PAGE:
Having a second callback dedicated to handling when inputs are deactivated would be better, but this demonstrates the helpfulness of guards; if the optional input is non-nil, then a button was pressed, and the game should react. To signal that the button is no longer pressed, input will be nil. If we only care about when a button is pressed, we could’ve used the following early-exit strategy in Swift 1 to accomplish this:

func gameController(gameController: GameControllerType, didActivateInput input: InputType?) 
    if input == nil

Notice that we compare input to the case we don’t want to handle, which in this case is it being a nil value. More importantly though, notice that because input is still an optional, we still have to force-unwrap the value later in the function, even though we know it is non-nil. With Swift 2, this becomes much better:

func gameController(gameController: GameControllerType, didActivateInput input: InputType?)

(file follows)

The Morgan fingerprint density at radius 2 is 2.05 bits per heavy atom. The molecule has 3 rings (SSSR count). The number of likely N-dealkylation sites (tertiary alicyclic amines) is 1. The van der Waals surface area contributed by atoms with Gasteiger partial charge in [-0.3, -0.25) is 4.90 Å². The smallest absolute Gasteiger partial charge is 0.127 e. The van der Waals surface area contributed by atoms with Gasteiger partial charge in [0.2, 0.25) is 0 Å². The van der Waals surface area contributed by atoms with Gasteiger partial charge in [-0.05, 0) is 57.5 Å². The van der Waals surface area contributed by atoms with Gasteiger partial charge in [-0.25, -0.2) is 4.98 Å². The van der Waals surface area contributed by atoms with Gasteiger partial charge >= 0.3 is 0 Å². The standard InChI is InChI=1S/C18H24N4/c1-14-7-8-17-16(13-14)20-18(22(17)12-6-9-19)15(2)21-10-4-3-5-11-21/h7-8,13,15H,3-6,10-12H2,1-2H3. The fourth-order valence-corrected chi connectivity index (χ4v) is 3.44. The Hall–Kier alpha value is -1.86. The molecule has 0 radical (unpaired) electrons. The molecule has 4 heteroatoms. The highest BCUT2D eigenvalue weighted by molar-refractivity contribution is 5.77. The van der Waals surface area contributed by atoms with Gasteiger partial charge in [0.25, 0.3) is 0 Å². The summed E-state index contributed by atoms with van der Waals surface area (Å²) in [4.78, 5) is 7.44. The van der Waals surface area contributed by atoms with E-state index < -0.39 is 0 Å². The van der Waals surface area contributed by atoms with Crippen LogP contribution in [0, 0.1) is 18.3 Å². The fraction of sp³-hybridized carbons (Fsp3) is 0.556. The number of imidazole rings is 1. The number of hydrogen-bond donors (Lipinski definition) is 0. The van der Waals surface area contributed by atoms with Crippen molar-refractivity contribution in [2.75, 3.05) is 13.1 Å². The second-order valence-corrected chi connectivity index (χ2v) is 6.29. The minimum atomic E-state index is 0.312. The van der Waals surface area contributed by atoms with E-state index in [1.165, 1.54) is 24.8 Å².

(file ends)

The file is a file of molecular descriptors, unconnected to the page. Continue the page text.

guard let unwrappedInput = input else { return } 
    // in development, I call the unwrapped variable the same name
    // as the variable. However, unwrappedInput demonstrates this better.

Here, we “guard” the condition that input is non-nil and store it into unwrappedInput, otherwise we return. Now, we can use unwrappedInput as a non-optional, and everyone is happy! Thus, guards help make your iOS 9 code cleaner and less error-prone.

Janie Clayton

@RedQueenCoder — iOS/Mac developer, Blogger at Red Queen Coder, Host of NSBrief

My projects are actually a little different than most people’s. I write control software for robots on the Mac. The biggest thing we did to get ready for the release of iOS 9/Swift 2/ El Capitan was updating our error handling for Swift 2. When Swift 1 came out, we wrote and implemented our own error handling methods because we had a lot of problems with NSError.